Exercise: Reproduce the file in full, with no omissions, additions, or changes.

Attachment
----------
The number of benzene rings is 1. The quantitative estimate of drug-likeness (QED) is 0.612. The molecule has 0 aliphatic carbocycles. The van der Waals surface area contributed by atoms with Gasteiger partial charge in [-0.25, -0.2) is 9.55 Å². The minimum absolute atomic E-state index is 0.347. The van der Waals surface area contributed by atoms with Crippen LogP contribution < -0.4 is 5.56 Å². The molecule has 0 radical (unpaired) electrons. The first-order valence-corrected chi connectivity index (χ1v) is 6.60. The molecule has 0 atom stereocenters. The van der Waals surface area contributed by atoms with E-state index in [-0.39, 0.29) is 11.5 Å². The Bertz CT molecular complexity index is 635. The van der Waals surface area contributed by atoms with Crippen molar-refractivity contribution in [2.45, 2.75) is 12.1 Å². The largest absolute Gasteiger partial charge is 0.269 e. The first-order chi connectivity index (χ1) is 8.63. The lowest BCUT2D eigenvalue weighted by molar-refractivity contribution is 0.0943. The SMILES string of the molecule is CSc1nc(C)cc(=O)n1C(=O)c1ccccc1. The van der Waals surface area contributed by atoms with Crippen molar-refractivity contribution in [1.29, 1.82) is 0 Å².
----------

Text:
The number of benzene rings is 1. The quantitative estimate of drug-likeness (QED) is 0.612. The molecule has 0 aliphatic carbocycles. The van der Waals surface area contributed by atoms with Gasteiger partial charge in [-0.25, -0.2) is 9.55 Å². The minimum absolute atomic E-state index is 0.347. The van der Waals surface area contributed by atoms with Crippen LogP contribution < -0.4 is 5.56 Å². The molecule has 0 radical (unpaired) electrons. The first-order valence-corrected chi connectivity index (χ1v) is 6.60. The molecule has 0 atom stereocenters. The van der Waals surface area contributed by atoms with E-state index in [-0.39, 0.29) is 11.5 Å². The Bertz CT molecular complexity index is 635. The van der Waals surface area contributed by atoms with Crippen molar-refractivity contribution in [2.45, 2.75) is 12.1 Å². The largest absolute Gasteiger partial charge is 0.269 e. The first-order chi connectivity index (χ1) is 8.63. The lowest BCUT2D eigenvalue weighted by molar-refractivity contribution is 0.0943. The SMILES string of the molecule is CSc1nc(C)cc(=O)n1C(=O)c1ccccc1. The van der Waals surface area contributed by atoms with Crippen molar-refractivity contribution in [1.29, 1.82) is 0 Å².